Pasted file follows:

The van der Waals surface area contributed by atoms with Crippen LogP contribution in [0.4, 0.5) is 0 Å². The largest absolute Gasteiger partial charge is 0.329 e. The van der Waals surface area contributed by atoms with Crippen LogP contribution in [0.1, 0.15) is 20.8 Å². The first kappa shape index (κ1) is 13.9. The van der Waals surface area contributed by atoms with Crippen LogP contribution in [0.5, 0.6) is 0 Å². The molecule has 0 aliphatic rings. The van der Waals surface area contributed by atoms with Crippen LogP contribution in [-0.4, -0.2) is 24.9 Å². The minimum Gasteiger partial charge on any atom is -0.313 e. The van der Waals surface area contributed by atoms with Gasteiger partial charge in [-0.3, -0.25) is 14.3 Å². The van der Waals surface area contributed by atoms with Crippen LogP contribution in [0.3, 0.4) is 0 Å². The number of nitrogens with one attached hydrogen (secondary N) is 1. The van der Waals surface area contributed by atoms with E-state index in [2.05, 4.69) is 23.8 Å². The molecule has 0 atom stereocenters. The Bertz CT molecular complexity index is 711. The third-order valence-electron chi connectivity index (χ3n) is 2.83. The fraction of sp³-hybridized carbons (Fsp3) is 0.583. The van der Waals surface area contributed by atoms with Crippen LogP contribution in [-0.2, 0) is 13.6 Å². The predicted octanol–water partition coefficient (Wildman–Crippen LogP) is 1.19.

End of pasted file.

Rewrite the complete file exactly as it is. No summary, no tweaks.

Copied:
The van der Waals surface area contributed by atoms with Crippen LogP contribution in [0.4, 0.5) is 0 Å². The largest absolute Gasteiger partial charge is 0.329 e. The van der Waals surface area contributed by atoms with Crippen LogP contribution in [0.1, 0.15) is 20.8 Å². The first kappa shape index (κ1) is 13.9. The van der Waals surface area contributed by atoms with Crippen LogP contribution in [0.5, 0.6) is 0 Å². The molecule has 0 aliphatic rings. The van der Waals surface area contributed by atoms with Crippen LogP contribution in [-0.4, -0.2) is 24.9 Å². The minimum Gasteiger partial charge on any atom is -0.313 e. The van der Waals surface area contributed by atoms with Gasteiger partial charge in [-0.3, -0.25) is 14.3 Å². The van der Waals surface area contributed by atoms with Crippen LogP contribution in [0.3, 0.4) is 0 Å². The number of nitrogens with one attached hydrogen (secondary N) is 1. The van der Waals surface area contributed by atoms with E-state index in [2.05, 4.69) is 23.8 Å². The molecule has 0 atom stereocenters. The Bertz CT molecular complexity index is 711. The third-order valence-electron chi connectivity index (χ3n) is 2.83. The fraction of sp³-hybridized carbons (Fsp3) is 0.583. The van der Waals surface area contributed by atoms with Crippen LogP contribution in [-0.2, 0) is 13.6 Å². The predicted octanol–water partition coefficient (Wildman–Crippen LogP) is 1.19.